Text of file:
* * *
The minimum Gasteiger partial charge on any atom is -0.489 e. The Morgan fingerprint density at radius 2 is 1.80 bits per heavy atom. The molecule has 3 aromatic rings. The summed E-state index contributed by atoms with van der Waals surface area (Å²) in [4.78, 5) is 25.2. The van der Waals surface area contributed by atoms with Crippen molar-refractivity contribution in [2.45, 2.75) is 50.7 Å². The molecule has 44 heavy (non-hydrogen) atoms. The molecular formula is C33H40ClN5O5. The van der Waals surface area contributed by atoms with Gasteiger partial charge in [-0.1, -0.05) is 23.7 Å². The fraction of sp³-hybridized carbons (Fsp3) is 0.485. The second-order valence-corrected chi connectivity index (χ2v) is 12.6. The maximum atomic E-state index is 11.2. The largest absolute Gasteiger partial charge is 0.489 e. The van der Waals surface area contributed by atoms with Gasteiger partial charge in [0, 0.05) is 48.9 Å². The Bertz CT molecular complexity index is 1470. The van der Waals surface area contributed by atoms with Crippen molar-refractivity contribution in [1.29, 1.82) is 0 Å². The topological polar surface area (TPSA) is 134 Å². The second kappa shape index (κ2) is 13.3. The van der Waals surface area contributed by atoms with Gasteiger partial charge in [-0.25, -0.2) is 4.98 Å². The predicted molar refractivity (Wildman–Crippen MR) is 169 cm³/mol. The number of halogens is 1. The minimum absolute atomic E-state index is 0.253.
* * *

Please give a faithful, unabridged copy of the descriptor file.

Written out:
The minimum Gasteiger partial charge on any atom is -0.489 e. The Morgan fingerprint density at radius 2 is 1.80 bits per heavy atom. The molecule has 3 aromatic rings. The summed E-state index contributed by atoms with van der Waals surface area (Å²) in [4.78, 5) is 25.2. The van der Waals surface area contributed by atoms with Crippen molar-refractivity contribution in [2.45, 2.75) is 50.7 Å². The molecule has 44 heavy (non-hydrogen) atoms. The molecular formula is C33H40ClN5O5. The van der Waals surface area contributed by atoms with Gasteiger partial charge in [-0.1, -0.05) is 23.7 Å². The fraction of sp³-hybridized carbons (Fsp3) is 0.485. The second-order valence-corrected chi connectivity index (χ2v) is 12.6. The maximum atomic E-state index is 11.2. The largest absolute Gasteiger partial charge is 0.489 e. The van der Waals surface area contributed by atoms with Gasteiger partial charge in [0, 0.05) is 48.9 Å². The Bertz CT molecular complexity index is 1470. The van der Waals surface area contributed by atoms with Crippen molar-refractivity contribution in [1.29, 1.82) is 0 Å². The topological polar surface area (TPSA) is 134 Å². The second kappa shape index (κ2) is 13.3. The van der Waals surface area contributed by atoms with Gasteiger partial charge in [-0.25, -0.2) is 4.98 Å². The predicted molar refractivity (Wildman–Crippen MR) is 169 cm³/mol. The number of halogens is 1. The minimum absolute atomic E-state index is 0.253.